Ruxbin Ready

Kith and Kims
Citing Mexican, Korean, and French influences, Edward Kim falls back on the term “American food” to describe the fare at Ruxbin (851 N. Ashland Ave.; 312-624-8509), a 38-seater scheduled to open mid- to late June in Noble Square.


Kith and Kims

Citing Mexican, Korean, and French influences, Edward Kim falls back on the term “American food” to describe the fare at Ruxbin (851 N. Ashland Ave.; 312-624-8509), a 38-seater scheduled to open mid- to late June in Noble Square. “I wouldn’t call it fusion,” says Kim, who did his culinary school externship at Per Se in New York. “That has a connotation of trying to force food together. I like to do dishes that make sense.” To illustrate, Kim suggests his K-Town empanadas—kimchi and Oaxaca cheese in a masa shell, deep-fried and served with chimichurri crème fraîche. Kim and his business partners, Vicki Kim (his sister) and Jenny Kim (unrelated), have been blogging the process of opening the restaurant, which gives the whole project a real mom-and-pop feel. And, in fact, it’s Jenny’s mom who is making the kimchi.

 

Quotable

“When I am in trouble, eating is the only thing that consoles me. . . . At the present moment I am eating muffins because I am unhappy. Besides, I am particularly fond of muffins.” –Oscar Wilde (1854-1900), Irish writer

 

Homecoming

After graduating from Highland Park High School and going their separate ways, Jordan Rappaport and Peter Rauser have returned to their roots to create the forthcoming Baker Boys (733 St. Johns Ave., Highland Park; 847-433-0430), a bakery in the former Sloppy Jo’s space in the Ravinia business district. Opening any day now, the bakery will offer Julius Meinl coffee and house-made frozen custards, cupcakes, cheesecake, and other sweets. “[Rauser and I have] known each other since we were seven,” says Rappaport, whose resumé includes the Peninsula Hotel, X/O, and North Pond. “We first met each other at Sunset Day Camp.” He says they’ve been dreaming about owning a business for years. Huh—the only business we can remember planning with childhood friends is a spaceship factory.

 

Northwest Territory

Portage Park doesn’t pop up that often in restaurant-opening news. But it’s both the location and the namesake of The Portage (3938 N. Central Ave.; 773-853-0779), a gastropub launching in the next month or two on the Northwest Side. The owner, Quay Tao, who was a cofounder of Tizi Melloul, lives nearby and saw an opportunity for a neighborhood spot with American comfort food. “There will be macaroni and cheese but with three cheeses,” he says. “There will be a pork chop, too. And adobo salmon and a great homemade American pie for dessert.” The executive chef is Jeff Brantley, another Tizi alum. If the place succeeds, maybe they can franchise it. The Irving, The Rogers, The Hyde—there are a lot of possibilities.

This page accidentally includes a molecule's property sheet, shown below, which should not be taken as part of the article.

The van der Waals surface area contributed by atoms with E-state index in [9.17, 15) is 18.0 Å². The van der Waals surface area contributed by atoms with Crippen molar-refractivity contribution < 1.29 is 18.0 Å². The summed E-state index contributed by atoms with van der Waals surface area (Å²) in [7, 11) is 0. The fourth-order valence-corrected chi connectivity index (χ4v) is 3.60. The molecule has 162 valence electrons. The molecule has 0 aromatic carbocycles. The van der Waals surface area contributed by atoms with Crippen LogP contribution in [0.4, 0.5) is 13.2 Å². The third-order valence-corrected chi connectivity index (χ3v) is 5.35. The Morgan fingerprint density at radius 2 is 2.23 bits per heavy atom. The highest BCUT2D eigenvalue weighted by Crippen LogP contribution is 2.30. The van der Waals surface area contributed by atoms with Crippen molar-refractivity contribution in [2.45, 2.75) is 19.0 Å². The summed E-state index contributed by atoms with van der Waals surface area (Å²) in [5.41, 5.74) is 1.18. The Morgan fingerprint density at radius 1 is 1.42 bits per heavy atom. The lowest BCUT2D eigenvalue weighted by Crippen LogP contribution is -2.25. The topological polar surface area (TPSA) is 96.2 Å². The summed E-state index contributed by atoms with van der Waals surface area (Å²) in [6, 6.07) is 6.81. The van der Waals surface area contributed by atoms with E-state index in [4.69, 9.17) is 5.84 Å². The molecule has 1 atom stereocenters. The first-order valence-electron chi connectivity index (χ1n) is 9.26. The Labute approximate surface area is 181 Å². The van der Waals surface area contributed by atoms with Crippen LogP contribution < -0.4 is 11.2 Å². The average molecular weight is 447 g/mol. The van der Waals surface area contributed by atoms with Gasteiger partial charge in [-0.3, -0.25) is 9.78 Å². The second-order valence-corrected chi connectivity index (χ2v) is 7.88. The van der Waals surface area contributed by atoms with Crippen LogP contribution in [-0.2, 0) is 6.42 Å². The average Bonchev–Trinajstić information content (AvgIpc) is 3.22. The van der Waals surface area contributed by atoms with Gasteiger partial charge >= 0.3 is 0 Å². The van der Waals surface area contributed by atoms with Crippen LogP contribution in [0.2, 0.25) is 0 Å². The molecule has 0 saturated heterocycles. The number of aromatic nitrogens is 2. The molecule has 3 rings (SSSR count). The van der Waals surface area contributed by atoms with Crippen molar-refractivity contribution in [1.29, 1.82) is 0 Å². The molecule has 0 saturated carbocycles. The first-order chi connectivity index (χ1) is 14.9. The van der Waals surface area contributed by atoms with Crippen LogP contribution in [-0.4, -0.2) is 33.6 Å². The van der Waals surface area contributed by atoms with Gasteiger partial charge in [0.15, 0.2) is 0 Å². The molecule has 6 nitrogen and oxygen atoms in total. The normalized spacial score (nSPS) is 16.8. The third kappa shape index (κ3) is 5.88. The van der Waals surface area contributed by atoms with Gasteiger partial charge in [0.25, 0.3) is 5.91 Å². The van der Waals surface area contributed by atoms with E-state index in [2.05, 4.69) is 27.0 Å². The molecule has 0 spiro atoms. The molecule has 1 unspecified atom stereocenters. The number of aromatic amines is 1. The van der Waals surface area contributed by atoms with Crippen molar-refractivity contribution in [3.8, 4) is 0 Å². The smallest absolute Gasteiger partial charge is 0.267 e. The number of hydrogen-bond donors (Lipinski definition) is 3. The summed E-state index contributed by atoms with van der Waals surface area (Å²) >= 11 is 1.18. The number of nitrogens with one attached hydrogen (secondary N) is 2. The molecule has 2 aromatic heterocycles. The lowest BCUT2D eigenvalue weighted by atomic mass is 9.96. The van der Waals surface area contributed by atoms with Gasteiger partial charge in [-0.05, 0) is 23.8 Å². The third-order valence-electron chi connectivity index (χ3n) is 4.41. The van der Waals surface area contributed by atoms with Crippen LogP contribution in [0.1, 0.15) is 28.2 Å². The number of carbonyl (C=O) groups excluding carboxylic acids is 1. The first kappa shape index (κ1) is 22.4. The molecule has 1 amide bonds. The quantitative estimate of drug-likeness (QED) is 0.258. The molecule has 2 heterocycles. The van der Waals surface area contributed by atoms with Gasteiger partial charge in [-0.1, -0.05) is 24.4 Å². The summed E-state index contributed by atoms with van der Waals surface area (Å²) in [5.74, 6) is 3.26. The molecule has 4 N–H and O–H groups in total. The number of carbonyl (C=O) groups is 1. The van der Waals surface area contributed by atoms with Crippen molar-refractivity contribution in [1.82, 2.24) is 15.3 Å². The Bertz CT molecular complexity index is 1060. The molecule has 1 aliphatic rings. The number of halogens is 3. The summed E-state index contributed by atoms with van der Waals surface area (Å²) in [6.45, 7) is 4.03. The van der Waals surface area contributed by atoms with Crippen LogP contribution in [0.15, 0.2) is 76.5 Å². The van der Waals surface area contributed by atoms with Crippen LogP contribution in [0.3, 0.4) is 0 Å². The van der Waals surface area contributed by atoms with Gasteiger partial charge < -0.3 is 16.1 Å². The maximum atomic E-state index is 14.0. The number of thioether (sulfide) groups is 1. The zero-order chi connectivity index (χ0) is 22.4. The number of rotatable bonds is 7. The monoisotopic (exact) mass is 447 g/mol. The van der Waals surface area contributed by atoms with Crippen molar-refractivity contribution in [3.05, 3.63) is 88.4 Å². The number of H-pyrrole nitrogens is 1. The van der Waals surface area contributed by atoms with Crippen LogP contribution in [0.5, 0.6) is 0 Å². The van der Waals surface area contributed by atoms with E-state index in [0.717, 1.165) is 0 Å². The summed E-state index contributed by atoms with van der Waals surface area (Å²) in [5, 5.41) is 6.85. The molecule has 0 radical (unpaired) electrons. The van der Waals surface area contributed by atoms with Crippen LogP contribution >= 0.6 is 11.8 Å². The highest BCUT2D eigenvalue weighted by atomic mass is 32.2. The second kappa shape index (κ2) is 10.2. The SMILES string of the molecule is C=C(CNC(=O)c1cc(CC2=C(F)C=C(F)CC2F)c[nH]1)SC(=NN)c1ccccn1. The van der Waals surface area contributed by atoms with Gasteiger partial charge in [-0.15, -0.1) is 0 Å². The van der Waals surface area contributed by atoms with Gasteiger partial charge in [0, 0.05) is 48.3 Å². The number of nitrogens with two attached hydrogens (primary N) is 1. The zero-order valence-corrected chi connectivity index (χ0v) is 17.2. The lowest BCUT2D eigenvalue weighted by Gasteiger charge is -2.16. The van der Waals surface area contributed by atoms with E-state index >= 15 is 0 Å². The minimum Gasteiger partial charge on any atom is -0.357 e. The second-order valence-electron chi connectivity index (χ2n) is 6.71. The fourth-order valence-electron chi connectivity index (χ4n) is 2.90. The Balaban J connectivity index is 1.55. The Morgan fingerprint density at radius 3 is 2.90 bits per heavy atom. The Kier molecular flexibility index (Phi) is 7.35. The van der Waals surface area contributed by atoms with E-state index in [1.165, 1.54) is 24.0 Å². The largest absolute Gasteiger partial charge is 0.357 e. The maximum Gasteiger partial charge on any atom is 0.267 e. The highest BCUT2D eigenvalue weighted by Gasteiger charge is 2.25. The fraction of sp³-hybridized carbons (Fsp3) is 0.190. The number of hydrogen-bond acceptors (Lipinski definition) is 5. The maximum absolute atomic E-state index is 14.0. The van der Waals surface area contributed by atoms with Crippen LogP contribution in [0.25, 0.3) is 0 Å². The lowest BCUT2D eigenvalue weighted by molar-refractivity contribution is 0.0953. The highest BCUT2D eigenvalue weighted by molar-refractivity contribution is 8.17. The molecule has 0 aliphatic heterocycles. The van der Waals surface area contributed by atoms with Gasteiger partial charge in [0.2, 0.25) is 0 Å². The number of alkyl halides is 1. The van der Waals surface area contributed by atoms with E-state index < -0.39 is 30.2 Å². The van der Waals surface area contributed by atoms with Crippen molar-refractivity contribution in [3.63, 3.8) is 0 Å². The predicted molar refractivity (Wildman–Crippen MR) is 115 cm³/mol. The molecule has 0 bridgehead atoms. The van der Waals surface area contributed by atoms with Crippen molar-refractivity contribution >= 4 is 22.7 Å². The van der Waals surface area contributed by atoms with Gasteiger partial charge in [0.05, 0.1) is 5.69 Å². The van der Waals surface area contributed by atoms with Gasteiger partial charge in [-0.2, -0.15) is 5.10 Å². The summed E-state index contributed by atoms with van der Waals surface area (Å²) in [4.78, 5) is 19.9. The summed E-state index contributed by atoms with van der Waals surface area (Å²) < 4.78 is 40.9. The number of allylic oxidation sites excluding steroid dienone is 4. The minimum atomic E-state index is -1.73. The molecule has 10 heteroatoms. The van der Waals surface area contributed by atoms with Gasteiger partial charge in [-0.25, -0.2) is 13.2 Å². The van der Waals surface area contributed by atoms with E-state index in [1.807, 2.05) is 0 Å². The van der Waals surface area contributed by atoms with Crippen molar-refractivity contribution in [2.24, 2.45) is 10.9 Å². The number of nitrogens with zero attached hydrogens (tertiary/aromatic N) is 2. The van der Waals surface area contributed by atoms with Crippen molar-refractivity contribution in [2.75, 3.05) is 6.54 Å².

Table Multiplication

Elsewhere in Northwest Side news, the owners of Miss Elley’s Deli in Skokie opened Got Spaghetti? (6154 N. Milwaukee Ave.; 773-594-7724) two months ago in Norwood Park. Madonna Wallace, who runs the restaurant with her husband, Rob, says the house specialty is the $9.99 spaghetti dinner, for which you choose one of six pastas with one of seven sauces, served alongside a Mediterranean salad and bread. The same permutational formula applies to the chicken and veal, which can be ordered marsala, piccata, limone, or Vesuvio. We think there’s a sixth-grade math problem in there somewhere, and we think the answer is 336.

 

On the Blog

• A new Belgian bakery called Hendrickx Belgian Bread Crafter opened on the Near North Side.
Jessica Oloroso, the owner of Black Dog Gelato, answered our questions about her business.
• The last night at Miramar for Roland Liccioni was Friday.

 

Things to Do

1. Ramp up at the brand-new Morton Grove Farmers’ Market, on Waukegan Road north of Dempster Street, beginning at 10 a.m. on Saturday. Live music, face painting, balloon animals, story time, and henna painting are all planned, and we’re pretty sure some people will also be selling produce.

2. Bring the tykes to Jolane’s Café (1100 N. Milwaukee Ave., Glenview; 847-375-6986) on Sunday anytime after 4 p.m. and get up to two items off the kids’ menu free with the purchase of an entrée off the adults’ menu.

3. Cool off with a bowl of snow ice at Cloud 9 (604 W. Belmont Ave.; 773-857-1255) and let us know if this might be the next big iced-treat fad to hit Chicago. The assessment of one Friend of Dish: “Shaved to order off a solid cylindrical block of ice, snow ice is creamy, but not as creamy as ice cream, with toppings similar to the variety found at crowded fro-yo spots throughout the city. It gets points in my book for being like nothing else out there.”

 

Dot Dot Dot . . .

The outdoor seating at Longman & Eagle (2657 N. Kedzie Ave.; 773-276-7110) opened this past Thursday. . . . Act One Café (1330 W. Morse Ave.; 773-381-4550), next to Mayne Stage in Rogers Park, is open. . . . The Sun-Times ran a charming story about Cafeteria y Restaurante de Pancho (2200 N. California Ave.; 773-772-7811), the favorite restaurant of the White Sox shortstop Alexei Ramirez. . . . Crain’s Chicago Business reported that Marché (833 W. Randolph St.; 312-226-8399) will close June 13th. . . . Blokes and Birds (3341 N. Clark St.; 773-472-5252), a Lake View gastropub, is scheduled to open in late June. The owner, Daily Webb, put in time at Havana and the nightclubs Circus, Transit, and Y Bar. Menu items include English tea–poached tilapia and a beef Wellington burger.

 

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